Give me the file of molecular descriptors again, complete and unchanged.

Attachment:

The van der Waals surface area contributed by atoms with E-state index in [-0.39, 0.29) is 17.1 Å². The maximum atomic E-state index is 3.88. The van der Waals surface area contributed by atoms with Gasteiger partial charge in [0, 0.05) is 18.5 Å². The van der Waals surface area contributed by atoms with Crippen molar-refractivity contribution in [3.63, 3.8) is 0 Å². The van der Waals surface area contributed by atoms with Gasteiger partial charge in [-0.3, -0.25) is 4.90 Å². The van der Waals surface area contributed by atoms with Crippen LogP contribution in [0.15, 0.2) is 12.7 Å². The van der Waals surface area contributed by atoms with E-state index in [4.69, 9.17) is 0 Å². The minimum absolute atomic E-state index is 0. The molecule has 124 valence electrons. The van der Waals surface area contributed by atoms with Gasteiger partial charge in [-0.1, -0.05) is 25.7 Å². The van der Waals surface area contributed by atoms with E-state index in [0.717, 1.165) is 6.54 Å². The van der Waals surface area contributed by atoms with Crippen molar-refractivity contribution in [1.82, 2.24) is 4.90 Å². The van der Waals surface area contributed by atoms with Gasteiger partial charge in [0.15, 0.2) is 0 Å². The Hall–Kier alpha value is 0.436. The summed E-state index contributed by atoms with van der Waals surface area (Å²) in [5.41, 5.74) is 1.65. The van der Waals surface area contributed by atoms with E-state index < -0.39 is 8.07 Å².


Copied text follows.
The van der Waals surface area contributed by atoms with E-state index in [-0.39, 0.29) is 17.1 Å². The maximum atomic E-state index is 3.88. The van der Waals surface area contributed by atoms with Gasteiger partial charge in [0, 0.05) is 18.5 Å². The van der Waals surface area contributed by atoms with Crippen molar-refractivity contribution in [3.63, 3.8) is 0 Å². The van der Waals surface area contributed by atoms with Gasteiger partial charge in [-0.3, -0.25) is 4.90 Å². The van der Waals surface area contributed by atoms with Crippen LogP contribution in [0.15, 0.2) is 12.7 Å². The van der Waals surface area contributed by atoms with E-state index in [4.69, 9.17) is 0 Å². The minimum absolute atomic E-state index is 0. The molecule has 124 valence electrons. The van der Waals surface area contributed by atoms with Gasteiger partial charge in [-0.1, -0.05) is 25.7 Å². The van der Waals surface area contributed by atoms with E-state index in [0.717, 1.165) is 6.54 Å². The van der Waals surface area contributed by atoms with Crippen molar-refractivity contribution in [1.82, 2.24) is 4.90 Å². The van der Waals surface area contributed by atoms with Gasteiger partial charge in [0.15, 0.2) is 0 Å². The Hall–Kier alpha value is 0.436. The summed E-state index contributed by atoms with van der Waals surface area (Å²) in [5.41, 5.74) is 1.65. The van der Waals surface area contributed by atoms with E-state index < -0.39 is 8.07 Å².